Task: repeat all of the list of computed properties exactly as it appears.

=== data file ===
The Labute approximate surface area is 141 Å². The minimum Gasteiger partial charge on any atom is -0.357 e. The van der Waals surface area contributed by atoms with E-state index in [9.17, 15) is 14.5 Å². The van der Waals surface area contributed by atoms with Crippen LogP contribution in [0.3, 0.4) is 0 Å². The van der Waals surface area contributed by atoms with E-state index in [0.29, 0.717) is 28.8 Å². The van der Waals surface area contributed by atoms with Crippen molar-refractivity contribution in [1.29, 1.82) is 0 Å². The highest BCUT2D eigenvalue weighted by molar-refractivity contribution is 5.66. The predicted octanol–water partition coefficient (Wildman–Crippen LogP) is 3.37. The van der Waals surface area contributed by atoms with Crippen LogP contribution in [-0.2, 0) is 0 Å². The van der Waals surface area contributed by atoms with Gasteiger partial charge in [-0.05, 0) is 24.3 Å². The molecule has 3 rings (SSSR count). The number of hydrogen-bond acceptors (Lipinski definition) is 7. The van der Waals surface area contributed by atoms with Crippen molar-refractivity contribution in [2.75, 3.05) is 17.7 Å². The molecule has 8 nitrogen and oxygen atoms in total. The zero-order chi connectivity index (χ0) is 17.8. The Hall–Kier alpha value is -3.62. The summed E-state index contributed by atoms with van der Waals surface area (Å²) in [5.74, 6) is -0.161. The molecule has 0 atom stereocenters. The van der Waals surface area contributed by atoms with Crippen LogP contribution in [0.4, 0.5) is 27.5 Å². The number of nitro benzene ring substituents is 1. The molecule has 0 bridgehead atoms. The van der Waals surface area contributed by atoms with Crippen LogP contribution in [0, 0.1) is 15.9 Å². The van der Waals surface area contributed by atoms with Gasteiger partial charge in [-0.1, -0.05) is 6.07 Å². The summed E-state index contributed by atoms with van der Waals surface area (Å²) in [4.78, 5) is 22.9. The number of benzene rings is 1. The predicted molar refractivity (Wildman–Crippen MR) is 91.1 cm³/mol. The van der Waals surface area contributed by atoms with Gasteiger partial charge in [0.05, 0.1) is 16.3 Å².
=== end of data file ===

The Labute approximate surface area is 141 Å². The minimum Gasteiger partial charge on any atom is -0.357 e. The van der Waals surface area contributed by atoms with E-state index in [9.17, 15) is 14.5 Å². The van der Waals surface area contributed by atoms with Crippen LogP contribution in [0.3, 0.4) is 0 Å². The van der Waals surface area contributed by atoms with E-state index in [0.29, 0.717) is 28.8 Å². The van der Waals surface area contributed by atoms with Crippen molar-refractivity contribution in [1.29, 1.82) is 0 Å². The highest BCUT2D eigenvalue weighted by molar-refractivity contribution is 5.66. The predicted octanol–water partition coefficient (Wildman–Crippen LogP) is 3.37. The van der Waals surface area contributed by atoms with Crippen LogP contribution in [-0.2, 0) is 0 Å². The van der Waals surface area contributed by atoms with Gasteiger partial charge in [-0.05, 0) is 24.3 Å². The molecule has 3 rings (SSSR count). The number of hydrogen-bond acceptors (Lipinski definition) is 7. The van der Waals surface area contributed by atoms with Crippen molar-refractivity contribution in [2.75, 3.05) is 17.7 Å². The molecule has 8 nitrogen and oxygen atoms in total. The zero-order chi connectivity index (χ0) is 17.8. The Hall–Kier alpha value is -3.62. The summed E-state index contributed by atoms with van der Waals surface area (Å²) in [5.74, 6) is -0.161. The molecule has 0 atom stereocenters. The van der Waals surface area contributed by atoms with Crippen LogP contribution in [0.4, 0.5) is 27.5 Å². The number of nitro benzene ring substituents is 1. The molecule has 0 bridgehead atoms. The van der Waals surface area contributed by atoms with Crippen LogP contribution in [0, 0.1) is 15.9 Å². The van der Waals surface area contributed by atoms with Gasteiger partial charge in [-0.1, -0.05) is 6.07 Å². The summed E-state index contributed by atoms with van der Waals surface area (Å²) in [4.78, 5) is 22.9. The number of benzene rings is 1. The predicted molar refractivity (Wildman–Crippen MR) is 91.1 cm³/mol. The van der Waals surface area contributed by atoms with Gasteiger partial charge in [0.05, 0.1) is 16.3 Å².